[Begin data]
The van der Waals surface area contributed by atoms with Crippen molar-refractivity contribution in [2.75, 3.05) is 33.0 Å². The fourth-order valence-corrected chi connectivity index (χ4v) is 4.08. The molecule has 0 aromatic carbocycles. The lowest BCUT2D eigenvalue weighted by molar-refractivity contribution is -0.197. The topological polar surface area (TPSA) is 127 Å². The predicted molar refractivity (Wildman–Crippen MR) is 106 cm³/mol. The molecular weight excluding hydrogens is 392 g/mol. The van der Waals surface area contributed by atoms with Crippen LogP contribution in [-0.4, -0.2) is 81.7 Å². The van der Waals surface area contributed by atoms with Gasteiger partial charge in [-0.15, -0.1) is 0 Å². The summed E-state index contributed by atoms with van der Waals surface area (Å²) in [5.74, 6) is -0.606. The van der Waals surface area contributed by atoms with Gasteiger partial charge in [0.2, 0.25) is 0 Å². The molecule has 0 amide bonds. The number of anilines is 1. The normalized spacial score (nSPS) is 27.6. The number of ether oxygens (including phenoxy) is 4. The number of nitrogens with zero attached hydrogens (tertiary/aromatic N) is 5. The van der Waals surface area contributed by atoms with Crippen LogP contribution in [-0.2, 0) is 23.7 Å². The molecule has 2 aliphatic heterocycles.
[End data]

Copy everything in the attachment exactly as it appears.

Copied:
The van der Waals surface area contributed by atoms with Crippen molar-refractivity contribution in [2.75, 3.05) is 33.0 Å². The fourth-order valence-corrected chi connectivity index (χ4v) is 4.08. The molecule has 0 aromatic carbocycles. The lowest BCUT2D eigenvalue weighted by molar-refractivity contribution is -0.197. The topological polar surface area (TPSA) is 127 Å². The predicted molar refractivity (Wildman–Crippen MR) is 106 cm³/mol. The molecular weight excluding hydrogens is 392 g/mol. The van der Waals surface area contributed by atoms with Crippen LogP contribution in [-0.4, -0.2) is 81.7 Å². The van der Waals surface area contributed by atoms with Gasteiger partial charge in [-0.15, -0.1) is 0 Å². The summed E-state index contributed by atoms with van der Waals surface area (Å²) in [5.74, 6) is -0.606. The van der Waals surface area contributed by atoms with Gasteiger partial charge in [0.2, 0.25) is 0 Å². The molecule has 0 amide bonds. The number of anilines is 1. The normalized spacial score (nSPS) is 27.6. The number of ether oxygens (including phenoxy) is 4. The number of nitrogens with zero attached hydrogens (tertiary/aromatic N) is 5. The van der Waals surface area contributed by atoms with Crippen LogP contribution in [-0.2, 0) is 23.7 Å². The molecule has 2 aliphatic heterocycles.